Been Told You Are "Over-Qualified"?

Description

Being told you are over-qualified can have a different meaning.

I was approached by a young man recently after a presentation. His question was, “What do you do when you’re over-qualified for any job available?” He proceeded to tell me he had a Master’s degree in Public Health and had been told in multiple interviews he was “over-qualified.”

Now think about the reality here... in what setting would being “over-qualified” eliminate you from consideration? If my mechanic gets an additional certification, will I tell him “I don’t want you working on my car anymore—I’m afraid you’re too smart?”  If you show up for a simple physical exam and find out the doctor is a cardiologist, will you back off because he’s over-qualified? If you are choosing a massage therapist and discover that one contender has a PhD in anatomy, will you eliminate that person?  If you need a receptionist with a great personality would you reject the candidate you liked the most if you discovered at the last minute that she had a Masters in English Literature?

As in any of these situations the only justification for telling a person he/she is “over-qualified” is likely found in this list:

  • We think you’re overselling your abilities
  • We don’t think you’d be a team player here
  • We don’t like you
  • We don’t trust you
  • You want too much money
  • We think you’re too arrogant and condescending
  • We suspect you’ll leave as soon as you find something better

Please hear my gentle counsel: being told you are “too experienced” or “over-qualified” is simply a politically correct way of telling you they aren’t convinced they want you on their team. This statement is a disguise and a safe way to make it sound like the person is complimenting you. But it doesn’t realistically have anything to do with your qualifications, knowledge, or talent. It’s a meaningless term that protects the company from being candid about the real reason they don’t see you as a good choice. Forget about your degrees—work on interview skills that make people like you, trust you, and want to be around you.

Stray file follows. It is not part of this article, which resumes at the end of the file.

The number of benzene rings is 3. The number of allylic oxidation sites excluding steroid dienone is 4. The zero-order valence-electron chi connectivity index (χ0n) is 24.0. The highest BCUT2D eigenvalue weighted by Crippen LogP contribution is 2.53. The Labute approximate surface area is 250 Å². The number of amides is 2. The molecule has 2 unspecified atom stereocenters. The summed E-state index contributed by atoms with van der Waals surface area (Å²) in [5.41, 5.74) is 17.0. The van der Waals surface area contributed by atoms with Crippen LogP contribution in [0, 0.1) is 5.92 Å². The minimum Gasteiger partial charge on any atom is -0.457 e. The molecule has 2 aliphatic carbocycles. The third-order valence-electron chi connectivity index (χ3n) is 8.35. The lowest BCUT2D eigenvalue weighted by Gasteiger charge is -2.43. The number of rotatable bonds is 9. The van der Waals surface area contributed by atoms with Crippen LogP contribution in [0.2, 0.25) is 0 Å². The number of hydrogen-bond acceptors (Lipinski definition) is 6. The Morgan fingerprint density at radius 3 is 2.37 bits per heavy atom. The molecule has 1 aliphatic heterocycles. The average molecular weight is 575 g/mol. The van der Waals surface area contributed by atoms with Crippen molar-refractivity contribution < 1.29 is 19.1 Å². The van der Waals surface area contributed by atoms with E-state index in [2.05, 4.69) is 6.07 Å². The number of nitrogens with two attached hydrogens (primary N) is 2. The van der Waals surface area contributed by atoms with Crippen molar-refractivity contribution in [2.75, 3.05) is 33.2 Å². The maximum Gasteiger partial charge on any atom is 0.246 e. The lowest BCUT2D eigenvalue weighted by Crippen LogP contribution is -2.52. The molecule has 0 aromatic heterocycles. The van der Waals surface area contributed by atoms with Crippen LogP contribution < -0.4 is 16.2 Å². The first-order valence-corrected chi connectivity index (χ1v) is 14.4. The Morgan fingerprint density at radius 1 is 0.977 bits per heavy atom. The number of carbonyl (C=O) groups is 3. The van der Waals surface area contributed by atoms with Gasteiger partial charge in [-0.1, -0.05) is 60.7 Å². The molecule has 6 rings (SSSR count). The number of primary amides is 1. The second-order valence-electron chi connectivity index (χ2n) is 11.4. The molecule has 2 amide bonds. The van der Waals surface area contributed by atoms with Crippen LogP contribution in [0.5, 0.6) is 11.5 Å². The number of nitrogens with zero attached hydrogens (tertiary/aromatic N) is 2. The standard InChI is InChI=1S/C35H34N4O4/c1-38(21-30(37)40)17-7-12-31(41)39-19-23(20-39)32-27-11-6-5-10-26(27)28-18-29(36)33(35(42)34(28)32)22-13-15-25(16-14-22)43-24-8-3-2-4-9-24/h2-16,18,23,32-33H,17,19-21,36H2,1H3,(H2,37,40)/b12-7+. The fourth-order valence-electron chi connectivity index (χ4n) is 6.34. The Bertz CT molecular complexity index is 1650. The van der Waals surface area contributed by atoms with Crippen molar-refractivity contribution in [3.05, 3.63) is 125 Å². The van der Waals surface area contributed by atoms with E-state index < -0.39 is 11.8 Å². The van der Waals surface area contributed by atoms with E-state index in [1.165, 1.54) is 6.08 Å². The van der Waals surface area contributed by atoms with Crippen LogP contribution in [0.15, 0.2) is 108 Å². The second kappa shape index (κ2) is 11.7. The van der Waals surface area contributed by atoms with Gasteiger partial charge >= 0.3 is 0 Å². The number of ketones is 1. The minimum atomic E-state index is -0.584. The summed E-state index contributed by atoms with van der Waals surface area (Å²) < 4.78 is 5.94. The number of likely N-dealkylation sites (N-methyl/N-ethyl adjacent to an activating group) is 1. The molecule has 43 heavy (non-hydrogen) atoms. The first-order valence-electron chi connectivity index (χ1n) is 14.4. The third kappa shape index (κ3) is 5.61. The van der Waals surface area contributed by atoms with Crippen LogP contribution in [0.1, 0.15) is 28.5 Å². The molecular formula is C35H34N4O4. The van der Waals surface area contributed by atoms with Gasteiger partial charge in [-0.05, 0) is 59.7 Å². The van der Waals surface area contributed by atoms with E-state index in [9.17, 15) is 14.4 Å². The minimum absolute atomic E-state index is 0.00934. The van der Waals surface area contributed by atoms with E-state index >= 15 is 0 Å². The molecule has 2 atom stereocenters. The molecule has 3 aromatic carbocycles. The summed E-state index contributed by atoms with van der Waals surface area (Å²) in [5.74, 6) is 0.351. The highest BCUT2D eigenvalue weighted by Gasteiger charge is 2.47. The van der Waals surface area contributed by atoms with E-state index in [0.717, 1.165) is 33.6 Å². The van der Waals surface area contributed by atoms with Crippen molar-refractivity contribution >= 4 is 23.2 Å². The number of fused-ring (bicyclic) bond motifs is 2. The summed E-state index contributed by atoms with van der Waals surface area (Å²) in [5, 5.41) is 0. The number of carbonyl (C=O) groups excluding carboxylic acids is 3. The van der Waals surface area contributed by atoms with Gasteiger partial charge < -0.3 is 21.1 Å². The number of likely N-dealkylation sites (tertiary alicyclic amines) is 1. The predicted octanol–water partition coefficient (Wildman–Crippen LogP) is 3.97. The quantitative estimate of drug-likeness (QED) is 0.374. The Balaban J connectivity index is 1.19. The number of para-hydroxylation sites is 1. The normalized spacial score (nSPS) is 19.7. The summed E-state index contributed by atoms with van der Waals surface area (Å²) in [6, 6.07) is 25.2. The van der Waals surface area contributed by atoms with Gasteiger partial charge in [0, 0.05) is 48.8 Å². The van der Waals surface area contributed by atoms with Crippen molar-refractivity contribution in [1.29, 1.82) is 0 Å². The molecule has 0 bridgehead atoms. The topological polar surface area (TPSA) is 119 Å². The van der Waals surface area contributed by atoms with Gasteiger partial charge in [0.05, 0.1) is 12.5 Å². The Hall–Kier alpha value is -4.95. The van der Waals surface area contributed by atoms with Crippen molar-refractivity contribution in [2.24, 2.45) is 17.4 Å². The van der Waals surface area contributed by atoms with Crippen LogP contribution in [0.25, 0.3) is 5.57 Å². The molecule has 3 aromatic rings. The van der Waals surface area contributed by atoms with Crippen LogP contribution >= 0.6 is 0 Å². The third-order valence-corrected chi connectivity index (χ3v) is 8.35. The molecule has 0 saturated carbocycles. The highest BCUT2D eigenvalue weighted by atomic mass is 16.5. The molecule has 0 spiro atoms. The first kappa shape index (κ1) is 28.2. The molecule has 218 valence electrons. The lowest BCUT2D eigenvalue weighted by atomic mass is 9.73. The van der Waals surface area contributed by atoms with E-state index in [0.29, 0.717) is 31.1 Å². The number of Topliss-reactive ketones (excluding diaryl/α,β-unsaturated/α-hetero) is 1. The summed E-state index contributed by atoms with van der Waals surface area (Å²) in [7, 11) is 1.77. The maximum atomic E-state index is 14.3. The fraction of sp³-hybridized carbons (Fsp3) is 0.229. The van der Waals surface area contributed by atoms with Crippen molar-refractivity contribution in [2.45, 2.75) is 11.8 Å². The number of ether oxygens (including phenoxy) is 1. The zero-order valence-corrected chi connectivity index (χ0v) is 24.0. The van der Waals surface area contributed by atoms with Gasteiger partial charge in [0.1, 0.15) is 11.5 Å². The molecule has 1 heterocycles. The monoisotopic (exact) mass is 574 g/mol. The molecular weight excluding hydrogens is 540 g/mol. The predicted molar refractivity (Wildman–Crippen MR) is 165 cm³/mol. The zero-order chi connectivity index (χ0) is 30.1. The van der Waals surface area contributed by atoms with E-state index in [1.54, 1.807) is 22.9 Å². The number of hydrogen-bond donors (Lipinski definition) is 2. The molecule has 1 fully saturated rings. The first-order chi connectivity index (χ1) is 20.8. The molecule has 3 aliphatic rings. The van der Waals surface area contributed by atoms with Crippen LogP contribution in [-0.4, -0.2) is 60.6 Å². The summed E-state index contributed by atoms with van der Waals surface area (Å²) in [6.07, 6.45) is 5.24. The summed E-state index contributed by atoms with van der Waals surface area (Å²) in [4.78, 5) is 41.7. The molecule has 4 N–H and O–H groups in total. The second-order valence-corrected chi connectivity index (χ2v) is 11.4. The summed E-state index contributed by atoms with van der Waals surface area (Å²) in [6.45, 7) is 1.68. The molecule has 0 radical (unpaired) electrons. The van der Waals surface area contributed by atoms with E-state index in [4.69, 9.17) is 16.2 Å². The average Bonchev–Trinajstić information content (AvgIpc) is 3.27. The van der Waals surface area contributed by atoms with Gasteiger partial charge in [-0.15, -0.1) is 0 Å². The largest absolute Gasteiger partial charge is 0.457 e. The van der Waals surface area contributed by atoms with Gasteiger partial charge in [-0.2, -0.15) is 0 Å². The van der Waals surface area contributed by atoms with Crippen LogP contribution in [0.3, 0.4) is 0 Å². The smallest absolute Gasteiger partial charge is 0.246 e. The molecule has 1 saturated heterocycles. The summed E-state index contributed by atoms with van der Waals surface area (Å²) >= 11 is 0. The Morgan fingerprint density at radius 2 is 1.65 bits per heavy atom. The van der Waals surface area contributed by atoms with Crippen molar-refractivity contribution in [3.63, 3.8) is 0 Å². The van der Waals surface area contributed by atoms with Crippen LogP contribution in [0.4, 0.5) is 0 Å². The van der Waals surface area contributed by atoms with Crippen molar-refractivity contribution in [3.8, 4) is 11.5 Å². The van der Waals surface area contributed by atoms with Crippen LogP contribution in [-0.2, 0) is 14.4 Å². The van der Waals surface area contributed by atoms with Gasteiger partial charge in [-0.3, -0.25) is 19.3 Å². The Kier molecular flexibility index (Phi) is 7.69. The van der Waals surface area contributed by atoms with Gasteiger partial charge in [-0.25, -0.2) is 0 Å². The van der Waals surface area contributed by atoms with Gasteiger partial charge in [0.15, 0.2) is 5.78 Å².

I just hired a young man as our “yard beauty manager.”  We were only looking for someone to maintain our flower beds and keep them free of weeds. I had 35-40 people apply who could pull weeds and just wanted a job. This young man has a degree in horticulture, is licensed and bonded in the state of Tennessee, ignored my hourly pay offer and gave me a four-page proposal for year round care. Did I reject him because he was clearly more “over-qualified” than any other candidate?  No, I loved his in-depth knowledge.  But the thing that really tipped the scale was that both Joanne and I just liked him as a person. We felt comfortable with him, appreciated his respect, and his focus on making our property beautiful rather than on how soon he could get paid.

Incidentally, the young man who I referenced at the top of this blog was very defensive, convinced it was purely his brilliance, qualifications and superior ability that made people feel inferior around him and he was helpless to change that reality. I rest my case.

Has anyone ever suggested you were “over-qualified?” What was the message you felt in your gut?

 

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